A lack of physical activity plays an important role in cardiovascular disease, however the mechanism(s) are poorly understood. In addition, the majority of studies which have examined the relationship between physical activity and arterial function have used subjective measures of activity. The aim of this cross-sectional study was to investigate if objectively measured physical activity is associated with arterial stiffness and wave reflection in patients attending an outpatient hypertension clinic.
Physical activity was measured for 7 consecutive days using a triaxial accelerometer (RT3 Stayhealthy). This provides data on estimated energy expenditure in physical activity and time spent in the various intensities of activity. Brachial blood pressure (BP) was measured using an oscillometric technique (Omron) in the right arm. Using the same arm, augmentation index (AIx) and aortic BP were measured using radial applanation tonometry (SphygmoCor). Pulse wave velocity (PWV) was measured using the foot-to-foot method (Artech Medical).
Eighty adults (female, n = 40) with a mean ± sd age 49 ± 25y, body mass index (BMI) 29.7 ± 5.1 kg/m2 (n = 70) and waist circumference 101 ± 14 cm (n = 42) participated. PWV was 10.3 ± 2.4m/s (n = 36) and AIx was 27.1 ± 14.4% (n = 48). Physical activity data was available for n=53 patients. Time spent in at least moderate physical activity was 36 ± 31 minutes/d and n = 26 (49%) patients carried out at least 30 minutes/d of at least moderate intensity activity. AIx and aortic BP were significantly lower in those who engaged in higher amounts of vigorous activity (P < 0.01)(n = 48). In stepwise regression analysis, after adjusting for age, gender, BMI, alcohol intake and smoking, the only independent predictors of AIx were physical activity, heart rate and systolic BP. There was no relationship between physical activity and PWV (n = 36).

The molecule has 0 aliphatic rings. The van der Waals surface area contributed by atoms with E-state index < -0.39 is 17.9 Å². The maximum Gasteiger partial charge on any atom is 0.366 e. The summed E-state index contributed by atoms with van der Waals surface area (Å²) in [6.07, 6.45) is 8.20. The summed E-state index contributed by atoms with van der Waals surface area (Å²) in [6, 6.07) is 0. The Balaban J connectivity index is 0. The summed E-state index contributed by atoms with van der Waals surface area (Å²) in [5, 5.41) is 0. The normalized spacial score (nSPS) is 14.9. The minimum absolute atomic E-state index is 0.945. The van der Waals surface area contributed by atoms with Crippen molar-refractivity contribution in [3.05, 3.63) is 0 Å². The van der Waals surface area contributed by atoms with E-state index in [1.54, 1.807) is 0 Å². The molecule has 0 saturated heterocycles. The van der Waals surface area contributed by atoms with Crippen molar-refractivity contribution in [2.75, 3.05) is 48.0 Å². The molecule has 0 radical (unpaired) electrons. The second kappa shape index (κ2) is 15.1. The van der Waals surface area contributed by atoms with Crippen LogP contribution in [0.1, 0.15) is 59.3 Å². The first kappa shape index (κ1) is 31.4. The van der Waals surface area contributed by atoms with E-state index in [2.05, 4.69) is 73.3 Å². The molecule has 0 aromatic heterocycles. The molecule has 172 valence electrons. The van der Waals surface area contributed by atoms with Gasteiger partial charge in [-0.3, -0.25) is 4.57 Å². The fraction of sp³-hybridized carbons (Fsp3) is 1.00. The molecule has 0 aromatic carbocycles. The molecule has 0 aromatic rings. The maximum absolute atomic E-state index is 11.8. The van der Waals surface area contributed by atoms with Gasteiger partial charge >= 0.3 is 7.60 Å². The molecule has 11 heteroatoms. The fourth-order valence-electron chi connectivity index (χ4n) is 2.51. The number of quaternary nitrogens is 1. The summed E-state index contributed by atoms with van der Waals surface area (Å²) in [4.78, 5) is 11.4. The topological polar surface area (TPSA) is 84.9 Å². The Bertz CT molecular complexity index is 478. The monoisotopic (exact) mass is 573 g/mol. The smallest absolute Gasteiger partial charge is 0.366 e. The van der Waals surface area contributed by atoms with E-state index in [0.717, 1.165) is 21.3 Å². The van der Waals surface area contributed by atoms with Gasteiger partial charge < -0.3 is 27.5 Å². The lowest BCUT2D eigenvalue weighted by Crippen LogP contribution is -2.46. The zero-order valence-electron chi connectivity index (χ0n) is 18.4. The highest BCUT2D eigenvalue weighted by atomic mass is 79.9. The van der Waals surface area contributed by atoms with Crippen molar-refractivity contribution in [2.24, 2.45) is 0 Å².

Physical activity reduces aortic wave reflections and BP, independent of BP and age probably because of increased nitric oxide production in the medium sized arteries. This reiterates the importance of regular physical activity in hypertensive patients to maintain optimum wave reflections.
1Department of Physiotherapy, Trinity College Dublin, Dublin, Ireland
2Department of Clinical Medicine, Trinity College Dublin, Dublin, Ireland
3Department of Pharmacology & Therapeutics, Trinity College Dublin, Dublin, Ireland